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From: Vladimir Prus (ghost_at_[hidden])
Date: 2003-12-16 02:45:26

David Abrahams wrote:

> > 1. You declare builtin called 'set.difference'.
> You could call it anything.
> > 2. Insides the 'set' module, you put
> >
> > IMPORT : set.difference : $(_name) : difference : localize ;
> > EXPORT set : difference ;
> >
> > 3. After 'set.jam' is read, the 'difference' rule is exported into global
> > scope, and now 'set.difference' behaves as rule declared in 'set', but is
> > in fact implemented in 'C'
> Yep.
> > The good thing about the proposal is that it does not require a new
> > builtin.
> You mean _my_ proposal?


> > The only thing I don't like is cluttering the global namespace.
> > After all, the implementation -- the .c files declaring new rules -- is
> > better live in separate files in 'modules' directory, as builtins.c is
> > large enough already. It's nicer if namespaces follow that layout, though
> > it's not critical.
> It should be very easy to get builtin rule declarations to go into a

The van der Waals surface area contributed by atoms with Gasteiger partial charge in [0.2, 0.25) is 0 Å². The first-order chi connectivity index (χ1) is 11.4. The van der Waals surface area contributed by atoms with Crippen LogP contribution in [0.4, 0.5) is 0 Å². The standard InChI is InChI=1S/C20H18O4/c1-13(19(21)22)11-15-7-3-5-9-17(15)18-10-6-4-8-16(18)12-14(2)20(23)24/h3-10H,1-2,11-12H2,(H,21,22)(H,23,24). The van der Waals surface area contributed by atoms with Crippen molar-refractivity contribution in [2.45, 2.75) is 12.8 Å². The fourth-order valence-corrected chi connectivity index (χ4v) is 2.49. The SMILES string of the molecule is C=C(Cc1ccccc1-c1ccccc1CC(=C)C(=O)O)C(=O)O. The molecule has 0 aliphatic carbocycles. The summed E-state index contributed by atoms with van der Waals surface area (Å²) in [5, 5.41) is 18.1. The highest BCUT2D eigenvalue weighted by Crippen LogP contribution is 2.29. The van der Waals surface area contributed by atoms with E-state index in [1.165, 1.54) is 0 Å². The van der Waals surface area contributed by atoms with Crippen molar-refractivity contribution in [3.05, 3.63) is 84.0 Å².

> specific module. You could even do it by searching for "." in the
> name.

Interesting. In this case one would not need the IMPORT/EXPORT stuff at all,
right? But then the only difference with my proposal is that builtin is added
to module immediately, whereas for my approach they are hidden unless you
call 'NATIVE_RULE'. This allows to leave the original definition of the rule
there and just add NATIVE_RULE call after it -- i.e. you can easily switch
between C and jam implementation.

This is usefull for trying both alternatives and understanding how much
speedup we get. Or we might even make NATIVE_RULE do nothing when
native rule is not available, which would Boost.Build work with several bjam
version, not necessary the latest. And finally, if you introduce builtin and
remove jam version of the rule, you don't have a place where to put

I'm not sure either argument is a killer one, though.

- Volodya


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